A newly published International Maritime Organisation study shows that technical and operational measures could reduce CO2 emissions from shipping by up to 75%, with a cut of around 20% possible without additional costs.

 

A newly published International Maritime Organisation study shows that technical and operational measures could reduce CO2 emissions from shipping by up to 75%, with a cut of around 20% possible without additional costs.

The Second IMO GHG Study (2009) includes details of shipping's contribution to climate change as well as information about strategies for reducing emissions. Emissions of CO2 from international shipping in 2007 are estimated at 870 million tonnes or 2.7% of total global emissions. This is projected to rise to 6% of global emissions by 2020. At present there are no GHG emission reduction obligations for international shipping.

The IMO GHG Study (2009) identifies a number of technical and operational options for reducing CO2 emissions from shipping including speed reductions, improved vessel hull and engine design, and the use of renewables. The Study estimates that improved ship design alone can reduce CO2 emissions from shipping by between 10-50%, while improved operational arrangements could result in another 10-50% reduction. The two approaches combined could reduce CO2 emissions by as much as 75%.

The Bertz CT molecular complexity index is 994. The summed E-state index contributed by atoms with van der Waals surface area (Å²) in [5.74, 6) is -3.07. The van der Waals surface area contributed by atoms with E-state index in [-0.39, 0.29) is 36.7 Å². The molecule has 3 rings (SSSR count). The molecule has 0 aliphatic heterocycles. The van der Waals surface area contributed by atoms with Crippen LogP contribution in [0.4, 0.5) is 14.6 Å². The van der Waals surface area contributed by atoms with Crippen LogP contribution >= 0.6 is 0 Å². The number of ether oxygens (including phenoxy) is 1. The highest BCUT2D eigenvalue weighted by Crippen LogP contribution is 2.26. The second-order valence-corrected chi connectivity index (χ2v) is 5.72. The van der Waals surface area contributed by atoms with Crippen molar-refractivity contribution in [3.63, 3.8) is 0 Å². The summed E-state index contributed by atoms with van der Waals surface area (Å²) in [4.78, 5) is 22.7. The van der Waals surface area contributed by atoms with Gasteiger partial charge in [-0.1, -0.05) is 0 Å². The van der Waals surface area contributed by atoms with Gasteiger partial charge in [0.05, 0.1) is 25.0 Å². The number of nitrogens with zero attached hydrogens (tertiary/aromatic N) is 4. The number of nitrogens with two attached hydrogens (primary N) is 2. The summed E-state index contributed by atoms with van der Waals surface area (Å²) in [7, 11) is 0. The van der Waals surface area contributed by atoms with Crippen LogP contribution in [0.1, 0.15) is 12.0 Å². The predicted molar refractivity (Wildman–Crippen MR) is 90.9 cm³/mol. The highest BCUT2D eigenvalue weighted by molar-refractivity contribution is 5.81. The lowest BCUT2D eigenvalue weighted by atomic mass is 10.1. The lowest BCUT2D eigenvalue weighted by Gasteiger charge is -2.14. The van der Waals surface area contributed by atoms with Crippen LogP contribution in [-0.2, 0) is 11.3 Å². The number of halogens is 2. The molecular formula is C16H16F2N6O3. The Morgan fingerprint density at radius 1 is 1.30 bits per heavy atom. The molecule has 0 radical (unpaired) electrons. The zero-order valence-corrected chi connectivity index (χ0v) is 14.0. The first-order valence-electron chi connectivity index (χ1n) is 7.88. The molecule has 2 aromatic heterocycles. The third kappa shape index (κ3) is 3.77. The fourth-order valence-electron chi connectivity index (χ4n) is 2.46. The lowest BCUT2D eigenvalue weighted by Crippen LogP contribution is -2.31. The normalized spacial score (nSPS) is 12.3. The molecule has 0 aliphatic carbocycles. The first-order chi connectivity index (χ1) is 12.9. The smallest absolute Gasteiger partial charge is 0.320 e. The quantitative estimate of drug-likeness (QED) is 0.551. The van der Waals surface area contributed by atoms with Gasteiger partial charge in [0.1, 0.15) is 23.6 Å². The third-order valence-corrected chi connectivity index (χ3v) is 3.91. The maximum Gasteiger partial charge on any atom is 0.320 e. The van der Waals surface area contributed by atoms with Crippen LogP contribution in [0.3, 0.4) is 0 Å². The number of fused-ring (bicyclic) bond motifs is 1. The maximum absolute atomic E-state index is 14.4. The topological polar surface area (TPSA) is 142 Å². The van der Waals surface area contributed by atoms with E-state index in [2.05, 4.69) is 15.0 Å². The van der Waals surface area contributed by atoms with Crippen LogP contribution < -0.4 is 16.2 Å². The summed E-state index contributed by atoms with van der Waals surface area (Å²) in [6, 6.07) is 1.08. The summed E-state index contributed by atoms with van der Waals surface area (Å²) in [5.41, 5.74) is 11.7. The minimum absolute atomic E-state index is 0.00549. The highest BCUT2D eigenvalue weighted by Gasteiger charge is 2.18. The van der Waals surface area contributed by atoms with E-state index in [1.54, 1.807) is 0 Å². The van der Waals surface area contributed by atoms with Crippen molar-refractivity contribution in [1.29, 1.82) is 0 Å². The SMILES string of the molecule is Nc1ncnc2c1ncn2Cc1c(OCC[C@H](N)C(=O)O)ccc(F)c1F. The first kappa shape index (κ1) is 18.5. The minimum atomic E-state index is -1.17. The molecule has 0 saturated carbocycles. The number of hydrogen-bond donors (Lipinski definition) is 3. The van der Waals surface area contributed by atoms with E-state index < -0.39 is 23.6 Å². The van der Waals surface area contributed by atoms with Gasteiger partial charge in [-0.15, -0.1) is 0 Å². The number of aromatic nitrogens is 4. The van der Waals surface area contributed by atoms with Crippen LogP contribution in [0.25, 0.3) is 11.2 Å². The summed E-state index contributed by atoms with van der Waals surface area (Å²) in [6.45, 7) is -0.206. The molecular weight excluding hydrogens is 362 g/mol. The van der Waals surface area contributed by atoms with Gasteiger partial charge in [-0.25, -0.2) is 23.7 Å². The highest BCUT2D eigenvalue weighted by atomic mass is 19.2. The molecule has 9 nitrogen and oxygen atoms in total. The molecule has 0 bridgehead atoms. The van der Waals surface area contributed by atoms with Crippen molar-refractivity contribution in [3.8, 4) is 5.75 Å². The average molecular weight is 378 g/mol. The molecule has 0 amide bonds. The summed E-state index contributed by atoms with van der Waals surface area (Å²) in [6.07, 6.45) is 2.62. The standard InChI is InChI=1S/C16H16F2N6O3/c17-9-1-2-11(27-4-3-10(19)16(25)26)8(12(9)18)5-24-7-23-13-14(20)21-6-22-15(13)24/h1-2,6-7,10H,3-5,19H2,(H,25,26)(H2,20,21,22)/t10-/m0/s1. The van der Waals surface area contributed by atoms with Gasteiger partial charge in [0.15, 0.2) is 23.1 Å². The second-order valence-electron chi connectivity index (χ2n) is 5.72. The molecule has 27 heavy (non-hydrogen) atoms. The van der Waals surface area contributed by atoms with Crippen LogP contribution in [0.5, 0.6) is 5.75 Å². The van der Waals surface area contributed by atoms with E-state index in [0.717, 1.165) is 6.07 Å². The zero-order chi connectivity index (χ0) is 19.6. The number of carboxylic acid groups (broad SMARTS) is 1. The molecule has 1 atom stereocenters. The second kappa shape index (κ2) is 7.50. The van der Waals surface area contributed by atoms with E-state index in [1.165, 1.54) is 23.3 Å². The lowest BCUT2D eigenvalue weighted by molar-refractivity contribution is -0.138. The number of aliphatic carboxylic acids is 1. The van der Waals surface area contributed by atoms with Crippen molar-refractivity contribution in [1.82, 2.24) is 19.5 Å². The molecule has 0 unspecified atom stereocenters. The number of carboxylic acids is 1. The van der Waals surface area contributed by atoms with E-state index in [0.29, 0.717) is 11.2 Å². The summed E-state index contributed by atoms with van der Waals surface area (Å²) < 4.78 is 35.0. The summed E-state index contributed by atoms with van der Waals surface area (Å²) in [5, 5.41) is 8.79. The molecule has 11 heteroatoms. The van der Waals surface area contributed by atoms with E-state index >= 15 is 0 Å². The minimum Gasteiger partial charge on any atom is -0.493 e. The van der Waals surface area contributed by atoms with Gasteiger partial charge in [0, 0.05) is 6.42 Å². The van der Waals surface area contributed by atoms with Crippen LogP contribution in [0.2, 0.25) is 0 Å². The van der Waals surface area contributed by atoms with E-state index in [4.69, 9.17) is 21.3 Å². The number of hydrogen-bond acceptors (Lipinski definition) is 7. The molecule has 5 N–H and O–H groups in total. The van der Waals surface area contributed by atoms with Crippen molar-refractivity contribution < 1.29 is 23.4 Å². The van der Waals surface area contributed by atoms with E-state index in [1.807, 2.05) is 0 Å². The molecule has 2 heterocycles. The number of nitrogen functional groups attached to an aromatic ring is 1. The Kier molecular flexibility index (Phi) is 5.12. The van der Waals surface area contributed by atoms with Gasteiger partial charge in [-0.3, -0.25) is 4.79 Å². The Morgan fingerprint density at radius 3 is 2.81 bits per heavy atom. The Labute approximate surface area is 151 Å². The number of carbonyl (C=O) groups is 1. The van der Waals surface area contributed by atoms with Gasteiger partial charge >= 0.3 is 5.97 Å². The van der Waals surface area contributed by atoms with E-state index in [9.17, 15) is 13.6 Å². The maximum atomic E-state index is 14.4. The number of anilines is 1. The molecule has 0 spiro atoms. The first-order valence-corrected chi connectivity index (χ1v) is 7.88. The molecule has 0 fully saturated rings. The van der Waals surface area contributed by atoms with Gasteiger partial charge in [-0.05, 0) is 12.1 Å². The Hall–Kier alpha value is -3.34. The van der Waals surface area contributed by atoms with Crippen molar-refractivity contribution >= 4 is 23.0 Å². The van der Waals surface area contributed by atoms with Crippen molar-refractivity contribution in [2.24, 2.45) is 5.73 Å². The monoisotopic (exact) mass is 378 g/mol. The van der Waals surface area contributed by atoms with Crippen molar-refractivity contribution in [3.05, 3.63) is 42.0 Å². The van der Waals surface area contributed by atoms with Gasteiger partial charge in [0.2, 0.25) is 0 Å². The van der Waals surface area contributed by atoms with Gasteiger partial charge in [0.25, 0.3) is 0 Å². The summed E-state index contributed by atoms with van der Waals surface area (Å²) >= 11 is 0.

Very substantial emission reductions are not only possible, but a marginal abatement cost analysis in the Study concludes that, by 2020, existing ships could, without incurring any additional costs, have reduced their CO2 emissions by 255 million tonnes: a 20% reduction in emissions without it costing the industry a single euro.

The Study also identifies market-based instruments as “cost effective policy instruments with high environmental effectiveness” providing “strong incentives to technological change”.

The Study is a rallying call for industry and IMO member states to get stuck in and start the process of dealing with GHG emissions from shipping. The first opportunity for this comes with the 59th session of the IMO's Marine Environment Protection Committee (MEPC) which takes place in London in July.

 

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